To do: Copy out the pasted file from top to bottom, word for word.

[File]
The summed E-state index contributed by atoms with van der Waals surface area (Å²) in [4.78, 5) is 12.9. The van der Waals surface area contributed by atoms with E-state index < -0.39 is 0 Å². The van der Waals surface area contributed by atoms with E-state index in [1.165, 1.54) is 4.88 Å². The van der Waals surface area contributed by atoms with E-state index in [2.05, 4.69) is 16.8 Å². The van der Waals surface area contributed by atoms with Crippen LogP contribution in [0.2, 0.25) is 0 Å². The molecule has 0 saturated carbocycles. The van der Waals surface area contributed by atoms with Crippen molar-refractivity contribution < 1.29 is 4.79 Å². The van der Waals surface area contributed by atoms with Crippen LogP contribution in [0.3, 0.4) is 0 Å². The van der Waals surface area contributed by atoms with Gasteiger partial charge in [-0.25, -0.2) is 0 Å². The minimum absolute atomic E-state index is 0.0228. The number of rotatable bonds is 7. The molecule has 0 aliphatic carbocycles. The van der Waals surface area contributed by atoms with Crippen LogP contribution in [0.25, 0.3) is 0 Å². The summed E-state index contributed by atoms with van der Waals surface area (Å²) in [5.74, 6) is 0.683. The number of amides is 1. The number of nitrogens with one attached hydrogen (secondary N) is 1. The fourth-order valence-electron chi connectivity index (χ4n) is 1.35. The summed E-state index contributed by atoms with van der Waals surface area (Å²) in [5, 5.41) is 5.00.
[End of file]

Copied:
The summed E-state index contributed by atoms with van der Waals surface area (Å²) in [4.78, 5) is 12.9. The van der Waals surface area contributed by atoms with E-state index < -0.39 is 0 Å². The van der Waals surface area contributed by atoms with E-state index in [1.165, 1.54) is 4.88 Å². The van der Waals surface area contributed by atoms with E-state index in [2.05, 4.69) is 16.8 Å². The van der Waals surface area contributed by atoms with Crippen LogP contribution in [0.2, 0.25) is 0 Å². The molecule has 0 saturated carbocycles. The van der Waals surface area contributed by atoms with Crippen molar-refractivity contribution < 1.29 is 4.79 Å². The van der Waals surface area contributed by atoms with Crippen LogP contribution in [0.3, 0.4) is 0 Å². The van der Waals surface area contributed by atoms with Gasteiger partial charge in [-0.25, -0.2) is 0 Å². The minimum absolute atomic E-state index is 0.0228. The number of rotatable bonds is 7. The molecule has 0 aliphatic carbocycles. The van der Waals surface area contributed by atoms with Crippen LogP contribution in [0.25, 0.3) is 0 Å². The summed E-state index contributed by atoms with van der Waals surface area (Å²) in [5.74, 6) is 0.683. The number of amides is 1. The number of nitrogens with one attached hydrogen (secondary N) is 1. The fourth-order valence-electron chi connectivity index (χ4n) is 1.35. The summed E-state index contributed by atoms with van der Waals surface area (Å²) in [5, 5.41) is 5.00.